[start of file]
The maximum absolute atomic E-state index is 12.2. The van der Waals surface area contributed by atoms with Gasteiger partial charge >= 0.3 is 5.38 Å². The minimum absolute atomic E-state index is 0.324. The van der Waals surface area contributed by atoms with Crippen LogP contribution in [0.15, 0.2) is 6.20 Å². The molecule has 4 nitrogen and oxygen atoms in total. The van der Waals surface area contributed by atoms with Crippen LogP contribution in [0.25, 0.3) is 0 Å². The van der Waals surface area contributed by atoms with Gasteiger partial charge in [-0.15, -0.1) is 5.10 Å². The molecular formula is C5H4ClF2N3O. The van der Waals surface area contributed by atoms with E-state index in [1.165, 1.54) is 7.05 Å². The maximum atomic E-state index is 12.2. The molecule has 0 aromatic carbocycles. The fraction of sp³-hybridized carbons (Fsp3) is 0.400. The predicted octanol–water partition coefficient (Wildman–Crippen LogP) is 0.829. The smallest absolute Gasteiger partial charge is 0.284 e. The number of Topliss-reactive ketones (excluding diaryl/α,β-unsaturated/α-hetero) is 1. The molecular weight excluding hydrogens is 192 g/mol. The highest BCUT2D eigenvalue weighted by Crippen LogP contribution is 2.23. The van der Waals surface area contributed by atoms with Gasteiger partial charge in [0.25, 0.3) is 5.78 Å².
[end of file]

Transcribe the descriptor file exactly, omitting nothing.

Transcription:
The maximum absolute atomic E-state index is 12.2. The van der Waals surface area contributed by atoms with Gasteiger partial charge >= 0.3 is 5.38 Å². The minimum absolute atomic E-state index is 0.324. The van der Waals surface area contributed by atoms with Crippen LogP contribution in [0.15, 0.2) is 6.20 Å². The molecule has 4 nitrogen and oxygen atoms in total. The van der Waals surface area contributed by atoms with Crippen LogP contribution in [0.25, 0.3) is 0 Å². The van der Waals surface area contributed by atoms with Gasteiger partial charge in [-0.15, -0.1) is 5.10 Å². The molecular formula is C5H4ClF2N3O. The van der Waals surface area contributed by atoms with E-state index in [1.165, 1.54) is 7.05 Å². The maximum atomic E-state index is 12.2. The molecule has 0 aromatic carbocycles. The fraction of sp³-hybridized carbons (Fsp3) is 0.400. The predicted octanol–water partition coefficient (Wildman–Crippen LogP) is 0.829. The smallest absolute Gasteiger partial charge is 0.284 e. The number of Topliss-reactive ketones (excluding diaryl/α,β-unsaturated/α-hetero) is 1. The molecular weight excluding hydrogens is 192 g/mol. The highest BCUT2D eigenvalue weighted by Crippen LogP contribution is 2.23. The van der Waals surface area contributed by atoms with Gasteiger partial charge in [0.25, 0.3) is 5.78 Å².